Early Morning Reading. After Pantsy was born, I started getting up earlier in the morning for some quiet time before the kids woke up. I try to read first thing in the morning for at least fifteen minutes before I do anything else – before breakfast, or talking to my husband, or checking my phone. When I do this, I have better, calmer days. I’m a better mom when I read.

Cleaning House. Pantsy’s birth also made me obsessed with having a clean house (which I promise is new to me). With three kids under four, keeping things clean is a way to maintain control of something and impose a little order in the chaos. What does this have to do with reading? First, more cleaning time is more audiobook time! Second, having a clean house means when I sit down with a book, my calm environment helps me focus. With fewer distractions, I can immerse myself more fully in a book for longer periods of time.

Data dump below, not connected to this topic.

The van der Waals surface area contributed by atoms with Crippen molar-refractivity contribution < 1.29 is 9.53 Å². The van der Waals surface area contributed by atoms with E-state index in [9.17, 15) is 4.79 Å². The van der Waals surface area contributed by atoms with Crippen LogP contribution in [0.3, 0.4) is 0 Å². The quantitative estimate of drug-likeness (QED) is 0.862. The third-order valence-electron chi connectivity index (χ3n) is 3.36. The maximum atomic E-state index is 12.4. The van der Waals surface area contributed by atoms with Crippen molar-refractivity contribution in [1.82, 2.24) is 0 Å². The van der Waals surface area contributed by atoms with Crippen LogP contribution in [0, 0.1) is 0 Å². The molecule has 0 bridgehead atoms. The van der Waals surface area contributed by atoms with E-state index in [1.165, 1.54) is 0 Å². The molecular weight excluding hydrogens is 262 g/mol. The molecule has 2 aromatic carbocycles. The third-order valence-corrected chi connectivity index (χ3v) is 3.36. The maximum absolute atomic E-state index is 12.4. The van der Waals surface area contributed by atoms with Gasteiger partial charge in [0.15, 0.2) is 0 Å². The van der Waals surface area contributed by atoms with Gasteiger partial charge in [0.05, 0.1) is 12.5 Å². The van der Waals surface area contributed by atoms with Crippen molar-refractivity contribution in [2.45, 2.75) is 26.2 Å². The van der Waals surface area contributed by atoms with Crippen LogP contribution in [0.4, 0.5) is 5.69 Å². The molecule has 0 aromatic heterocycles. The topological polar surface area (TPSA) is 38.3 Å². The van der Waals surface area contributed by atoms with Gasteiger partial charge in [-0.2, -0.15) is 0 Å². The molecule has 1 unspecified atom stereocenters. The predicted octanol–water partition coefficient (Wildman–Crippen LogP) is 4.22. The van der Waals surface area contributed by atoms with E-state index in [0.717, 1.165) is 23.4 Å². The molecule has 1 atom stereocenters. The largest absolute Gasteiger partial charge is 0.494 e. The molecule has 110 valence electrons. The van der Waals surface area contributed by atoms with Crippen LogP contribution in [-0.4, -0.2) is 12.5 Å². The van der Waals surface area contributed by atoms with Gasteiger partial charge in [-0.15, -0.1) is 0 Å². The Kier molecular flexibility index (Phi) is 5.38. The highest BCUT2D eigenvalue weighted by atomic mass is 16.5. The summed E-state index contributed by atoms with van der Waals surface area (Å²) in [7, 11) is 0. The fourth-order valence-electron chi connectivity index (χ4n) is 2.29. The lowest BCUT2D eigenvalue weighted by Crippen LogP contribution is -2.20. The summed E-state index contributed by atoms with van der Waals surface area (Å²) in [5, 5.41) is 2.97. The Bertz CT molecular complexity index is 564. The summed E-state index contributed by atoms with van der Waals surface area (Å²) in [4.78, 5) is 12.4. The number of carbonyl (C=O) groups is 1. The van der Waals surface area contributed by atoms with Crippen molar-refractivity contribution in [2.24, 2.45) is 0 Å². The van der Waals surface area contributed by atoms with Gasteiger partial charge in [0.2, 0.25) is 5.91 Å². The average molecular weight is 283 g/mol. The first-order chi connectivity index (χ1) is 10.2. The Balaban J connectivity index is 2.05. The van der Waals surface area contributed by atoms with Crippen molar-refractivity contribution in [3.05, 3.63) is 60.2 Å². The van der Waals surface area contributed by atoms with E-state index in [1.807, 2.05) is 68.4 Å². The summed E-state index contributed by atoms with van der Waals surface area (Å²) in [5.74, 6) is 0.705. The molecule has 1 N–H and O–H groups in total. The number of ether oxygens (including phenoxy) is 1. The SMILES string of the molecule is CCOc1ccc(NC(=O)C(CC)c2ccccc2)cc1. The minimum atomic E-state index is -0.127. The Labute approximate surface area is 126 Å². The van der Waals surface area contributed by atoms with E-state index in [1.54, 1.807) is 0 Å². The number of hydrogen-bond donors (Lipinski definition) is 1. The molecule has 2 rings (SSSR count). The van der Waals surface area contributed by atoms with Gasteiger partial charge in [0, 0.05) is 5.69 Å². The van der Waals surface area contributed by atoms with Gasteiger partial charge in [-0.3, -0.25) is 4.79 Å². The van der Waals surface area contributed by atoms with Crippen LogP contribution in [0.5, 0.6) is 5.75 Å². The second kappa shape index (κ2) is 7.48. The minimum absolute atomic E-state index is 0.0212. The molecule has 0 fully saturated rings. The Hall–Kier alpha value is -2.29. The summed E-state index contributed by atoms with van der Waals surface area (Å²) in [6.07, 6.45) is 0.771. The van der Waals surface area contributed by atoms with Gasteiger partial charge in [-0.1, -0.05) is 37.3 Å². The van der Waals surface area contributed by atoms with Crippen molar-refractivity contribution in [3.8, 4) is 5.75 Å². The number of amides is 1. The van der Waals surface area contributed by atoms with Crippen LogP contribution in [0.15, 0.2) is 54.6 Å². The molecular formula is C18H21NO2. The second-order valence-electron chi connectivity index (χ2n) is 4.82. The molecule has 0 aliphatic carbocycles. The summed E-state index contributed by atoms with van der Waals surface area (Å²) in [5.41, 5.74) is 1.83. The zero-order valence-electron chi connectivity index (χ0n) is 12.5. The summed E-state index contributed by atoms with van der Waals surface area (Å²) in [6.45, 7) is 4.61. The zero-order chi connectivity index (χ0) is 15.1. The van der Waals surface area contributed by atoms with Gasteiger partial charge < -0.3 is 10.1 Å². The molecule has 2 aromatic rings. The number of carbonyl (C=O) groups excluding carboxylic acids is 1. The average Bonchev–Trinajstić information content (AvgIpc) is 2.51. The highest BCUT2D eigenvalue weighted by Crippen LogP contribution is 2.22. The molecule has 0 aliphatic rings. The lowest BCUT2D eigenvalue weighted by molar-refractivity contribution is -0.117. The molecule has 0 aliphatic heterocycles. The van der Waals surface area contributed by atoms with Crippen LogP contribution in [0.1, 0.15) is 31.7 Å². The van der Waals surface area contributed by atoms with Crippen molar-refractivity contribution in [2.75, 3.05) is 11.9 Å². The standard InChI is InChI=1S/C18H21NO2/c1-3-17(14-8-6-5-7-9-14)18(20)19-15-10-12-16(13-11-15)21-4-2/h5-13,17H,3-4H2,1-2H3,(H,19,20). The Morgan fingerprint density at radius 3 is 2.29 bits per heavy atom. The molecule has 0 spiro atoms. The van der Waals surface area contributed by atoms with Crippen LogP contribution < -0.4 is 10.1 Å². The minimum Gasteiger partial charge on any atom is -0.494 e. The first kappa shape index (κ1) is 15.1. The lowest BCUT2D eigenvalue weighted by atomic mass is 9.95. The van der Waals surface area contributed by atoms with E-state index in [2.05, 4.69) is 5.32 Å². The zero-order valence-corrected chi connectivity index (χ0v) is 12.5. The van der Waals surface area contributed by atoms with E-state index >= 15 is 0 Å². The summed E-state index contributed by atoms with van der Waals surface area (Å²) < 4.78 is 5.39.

Reading Short. I have stuck with mostly short books all year. Finishing books with great frequency kept up my momentum and gave me a sense of accomplishment. I usually read several long books in a year, but this year I only exceeded 600 pages (my benchmark for “long”) once, and that was an audiobook. I’m hoping to take in more long books next year, but in 2020, didn’t we all need as many wins as we could get?

Varying Formats. These days I usually have one e-book, one audiobook, and one or two print books going at once. Different formats fit into different places in my life, so using them all at once gives me more reading time. As mentioned in my Midyear Reading Roundup, I’m new to e-books, and since then I stole my husband’s Kindle. It’s perfect for reading in the dark and reading one-handed – which are useful features when nursing a newborn! (Big thanks to Modern Mrs. Darcy daily e-book deals.)